All of the muscle groups that connect to your bones via ligaments and to your other muscles via tendons are bound up in an extremely fibrous tissue called myofascia or fascia.
If you’ve ever eaten a steak and seen a silver skin on the side of your beef you’ve seen fascia, and your muscles look no different.
Fascia can sometimes become too tense and restrict movement as well as cause pain.
So, to help ease that tension people turn to Myofascial release.
This technique works by applying firm and sustained pressure to certain areas of the body to release tension stored within the fascia (that thin layer of connective tissue that surrounds and supports muscles and organs).
The techniques therapist use are varied, and of course, some of what they do is determined by a patient's pain tolerance.
For those with very low tolerance to pain, the therapist will use their hands and fingers to help unbind fascia.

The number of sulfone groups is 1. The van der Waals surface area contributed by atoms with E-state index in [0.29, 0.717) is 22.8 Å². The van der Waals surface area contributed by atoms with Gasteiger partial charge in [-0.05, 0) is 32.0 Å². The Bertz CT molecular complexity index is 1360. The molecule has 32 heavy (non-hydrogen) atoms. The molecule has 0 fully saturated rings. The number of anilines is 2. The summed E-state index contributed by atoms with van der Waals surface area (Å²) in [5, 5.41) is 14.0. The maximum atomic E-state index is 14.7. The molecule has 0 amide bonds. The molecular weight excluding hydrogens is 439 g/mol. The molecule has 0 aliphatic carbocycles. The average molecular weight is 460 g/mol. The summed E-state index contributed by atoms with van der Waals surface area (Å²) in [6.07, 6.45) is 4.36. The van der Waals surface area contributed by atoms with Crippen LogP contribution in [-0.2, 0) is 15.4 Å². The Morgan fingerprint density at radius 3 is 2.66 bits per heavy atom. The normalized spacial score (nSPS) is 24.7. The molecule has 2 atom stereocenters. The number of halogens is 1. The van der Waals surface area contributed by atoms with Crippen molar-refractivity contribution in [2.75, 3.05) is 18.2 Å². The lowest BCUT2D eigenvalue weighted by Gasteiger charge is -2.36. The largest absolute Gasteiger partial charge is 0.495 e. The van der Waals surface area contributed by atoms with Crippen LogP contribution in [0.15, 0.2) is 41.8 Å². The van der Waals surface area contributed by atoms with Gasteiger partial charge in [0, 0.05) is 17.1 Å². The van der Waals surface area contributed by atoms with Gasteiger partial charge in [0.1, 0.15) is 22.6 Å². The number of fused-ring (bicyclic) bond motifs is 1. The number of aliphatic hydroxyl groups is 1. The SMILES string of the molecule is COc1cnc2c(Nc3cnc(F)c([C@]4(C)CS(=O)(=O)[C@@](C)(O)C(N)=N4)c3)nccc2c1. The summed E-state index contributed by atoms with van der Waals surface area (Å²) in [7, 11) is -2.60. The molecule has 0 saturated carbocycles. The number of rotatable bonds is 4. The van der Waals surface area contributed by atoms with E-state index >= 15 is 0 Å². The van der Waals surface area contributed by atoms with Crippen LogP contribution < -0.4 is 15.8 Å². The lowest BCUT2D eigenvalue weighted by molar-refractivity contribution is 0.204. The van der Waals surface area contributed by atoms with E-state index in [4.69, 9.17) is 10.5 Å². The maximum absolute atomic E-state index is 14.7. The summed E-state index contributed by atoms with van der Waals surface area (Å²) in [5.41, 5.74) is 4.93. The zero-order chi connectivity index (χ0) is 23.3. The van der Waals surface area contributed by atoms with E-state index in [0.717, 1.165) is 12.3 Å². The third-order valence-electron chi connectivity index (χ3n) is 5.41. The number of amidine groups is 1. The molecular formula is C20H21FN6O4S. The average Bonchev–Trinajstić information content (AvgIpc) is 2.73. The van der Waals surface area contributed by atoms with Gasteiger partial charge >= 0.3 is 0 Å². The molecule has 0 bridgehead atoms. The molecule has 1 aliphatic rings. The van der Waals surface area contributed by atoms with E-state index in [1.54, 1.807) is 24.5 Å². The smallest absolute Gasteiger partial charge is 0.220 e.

For those who can tolerate a bit more pain specialized tools that resemble metal blades are scraped across muscle tissue to break adhesions to cause the tissue to release.
This pressure helps to stretch and lengthen the fascia, which can become tight and restricted due to injury, overuse, or stress. By releasing these restrictions, myofascial release can improve range of motion, relieve pain, and promote healing in the body.
For many people, especially in today’s day and age, the pain they experience is due to lifestyle (like sitting all day long), and myofascial release provides relief from these kinds of complications.